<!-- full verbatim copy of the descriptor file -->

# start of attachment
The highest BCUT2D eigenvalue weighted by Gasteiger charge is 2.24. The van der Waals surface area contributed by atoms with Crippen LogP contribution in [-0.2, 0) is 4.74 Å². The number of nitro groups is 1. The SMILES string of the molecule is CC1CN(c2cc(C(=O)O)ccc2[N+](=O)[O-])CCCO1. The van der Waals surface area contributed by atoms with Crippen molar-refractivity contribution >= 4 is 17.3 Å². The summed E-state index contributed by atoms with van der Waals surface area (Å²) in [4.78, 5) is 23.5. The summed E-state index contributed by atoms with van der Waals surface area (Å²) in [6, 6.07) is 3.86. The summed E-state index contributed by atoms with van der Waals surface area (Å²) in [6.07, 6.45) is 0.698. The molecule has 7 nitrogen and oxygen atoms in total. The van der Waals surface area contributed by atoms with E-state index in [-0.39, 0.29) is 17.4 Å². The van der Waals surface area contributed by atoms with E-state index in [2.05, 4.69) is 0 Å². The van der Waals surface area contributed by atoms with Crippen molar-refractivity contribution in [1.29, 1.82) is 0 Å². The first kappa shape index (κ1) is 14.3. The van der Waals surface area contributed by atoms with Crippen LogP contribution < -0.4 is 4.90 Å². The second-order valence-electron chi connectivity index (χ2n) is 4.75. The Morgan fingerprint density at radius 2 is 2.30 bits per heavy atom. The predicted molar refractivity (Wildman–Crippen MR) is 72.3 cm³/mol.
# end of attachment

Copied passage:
The highest BCUT2D eigenvalue weighted by Gasteiger charge is 2.24. The van der Waals surface area contributed by atoms with Crippen LogP contribution in [-0.2, 0) is 4.74 Å². The number of nitro groups is 1. The SMILES string of the molecule is CC1CN(c2cc(C(=O)O)ccc2[N+](=O)[O-])CCCO1. The van der Waals surface area contributed by atoms with Crippen molar-refractivity contribution >= 4 is 17.3 Å². The summed E-state index contributed by atoms with van der Waals surface area (Å²) in [4.78, 5) is 23.5. The summed E-state index contributed by atoms with van der Waals surface area (Å²) in [6, 6.07) is 3.86. The summed E-state index contributed by atoms with van der Waals surface area (Å²) in [6.07, 6.45) is 0.698. The molecule has 7 nitrogen and oxygen atoms in total. The van der Waals surface area contributed by atoms with E-state index in [-0.39, 0.29) is 17.4 Å². The van der Waals surface area contributed by atoms with E-state index in [2.05, 4.69) is 0 Å². The van der Waals surface area contributed by atoms with Crippen molar-refractivity contribution in [1.29, 1.82) is 0 Å². The first kappa shape index (κ1) is 14.3. The van der Waals surface area contributed by atoms with Crippen LogP contribution < -0.4 is 4.90 Å². The second-order valence-electron chi connectivity index (χ2n) is 4.75. The Morgan fingerprint density at radius 2 is 2.30 bits per heavy atom. The predicted molar refractivity (Wildman–Crippen MR) is 72.3 cm³/mol.